Software-as-a-Service has been around for a while now. Some would say it emerged as a technology around 2000, but I’d point out this is only when the term “SaaS” started getting widespread usage. The concepts of renting software predate any discussions using the “SaaS” acronym, with Application Service Provider business models in the 90’s, and timesharing before that. We love to create new buzzwords in IT, don’t we? But how often do we really create something new?
I think the core element of SaaS–what makes SaaS, well, SaaS–is the license model, but again, selling a term license to use a product is nothing new. But in the future, what if the license model were to evolve from a term license–“You will be permitted to use our software for 1 year”–such as is prevalent in SaaS today, to an event license? This isn’t really new either–you pay Monster.com for a job listing event, basically; are Monster.com, CareerBuilder, and the like “SaaS”? I would say they fall into a separate category altogether, which I call a “web product”.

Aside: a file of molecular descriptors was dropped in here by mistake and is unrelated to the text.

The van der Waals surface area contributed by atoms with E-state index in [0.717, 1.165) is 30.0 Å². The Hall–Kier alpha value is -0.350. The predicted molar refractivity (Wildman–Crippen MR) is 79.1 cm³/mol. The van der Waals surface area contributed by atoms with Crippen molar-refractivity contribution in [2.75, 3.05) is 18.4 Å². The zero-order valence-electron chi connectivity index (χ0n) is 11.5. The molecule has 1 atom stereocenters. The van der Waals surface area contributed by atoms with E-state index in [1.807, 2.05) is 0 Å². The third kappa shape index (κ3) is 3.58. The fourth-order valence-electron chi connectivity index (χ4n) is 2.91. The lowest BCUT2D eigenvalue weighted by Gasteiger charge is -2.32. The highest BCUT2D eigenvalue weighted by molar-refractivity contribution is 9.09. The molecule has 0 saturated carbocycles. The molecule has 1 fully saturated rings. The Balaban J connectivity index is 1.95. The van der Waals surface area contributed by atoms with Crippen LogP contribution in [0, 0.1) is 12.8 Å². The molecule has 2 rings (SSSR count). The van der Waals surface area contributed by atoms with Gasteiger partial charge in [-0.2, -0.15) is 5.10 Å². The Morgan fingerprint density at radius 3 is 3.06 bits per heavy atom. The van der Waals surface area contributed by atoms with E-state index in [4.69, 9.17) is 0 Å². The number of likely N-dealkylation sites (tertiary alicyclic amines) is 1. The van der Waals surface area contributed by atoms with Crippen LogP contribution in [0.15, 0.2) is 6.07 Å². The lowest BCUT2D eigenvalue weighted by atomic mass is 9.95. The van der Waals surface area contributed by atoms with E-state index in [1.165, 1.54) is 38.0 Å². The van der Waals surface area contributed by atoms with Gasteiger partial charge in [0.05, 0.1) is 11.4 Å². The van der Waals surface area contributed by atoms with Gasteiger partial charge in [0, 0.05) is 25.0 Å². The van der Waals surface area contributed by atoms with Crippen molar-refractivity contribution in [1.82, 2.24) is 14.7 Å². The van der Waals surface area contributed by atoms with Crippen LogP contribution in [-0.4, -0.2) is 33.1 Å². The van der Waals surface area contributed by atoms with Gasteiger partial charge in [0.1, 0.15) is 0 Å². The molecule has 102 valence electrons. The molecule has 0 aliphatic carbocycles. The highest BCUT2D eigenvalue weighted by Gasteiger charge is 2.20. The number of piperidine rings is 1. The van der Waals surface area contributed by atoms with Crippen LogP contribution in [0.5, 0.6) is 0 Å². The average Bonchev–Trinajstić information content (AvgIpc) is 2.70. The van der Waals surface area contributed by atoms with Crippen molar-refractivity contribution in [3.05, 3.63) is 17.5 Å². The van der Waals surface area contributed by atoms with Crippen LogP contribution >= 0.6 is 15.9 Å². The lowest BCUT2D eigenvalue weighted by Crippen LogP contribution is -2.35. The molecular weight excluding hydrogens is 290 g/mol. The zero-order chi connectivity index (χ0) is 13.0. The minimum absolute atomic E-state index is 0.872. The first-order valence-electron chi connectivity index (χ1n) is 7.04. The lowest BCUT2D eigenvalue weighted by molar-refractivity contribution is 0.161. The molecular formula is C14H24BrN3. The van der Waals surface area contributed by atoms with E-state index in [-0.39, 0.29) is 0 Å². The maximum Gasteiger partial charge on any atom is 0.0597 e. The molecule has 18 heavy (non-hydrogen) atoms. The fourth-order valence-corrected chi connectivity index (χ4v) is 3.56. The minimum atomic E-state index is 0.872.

Is this the natural evolution for SaaS products today? Is this the future of SaaS? Well from my own experience, I am inclined to say quite possibly. Our own onboarding system can be purchased through a pretty simple and straightforward event-consumption model: you pay for the number of hires you conduct in our system (we have other license models, but this is our most active model). If you think about it, even products that at first don’t seem to lend themselves well to the “web product” model can be delivered in that model. An accounting system, for example, in conventional SaaS sense is termed, usually for annual periods; what if you were charged instead by the number of invoices you send to your customers, or a percentage of those invoices, or the number or amount of payables you processed?
Dont’ think that this is too far fetched; what, after all, is the value proposition of cloud computing? Completely on-demand computing power, i.e. the ability to dial up, or dial down, our infrastructure investments, right? If you think of your operational software systems the same way, doesn’t this mean we’re evolving toward the web product model?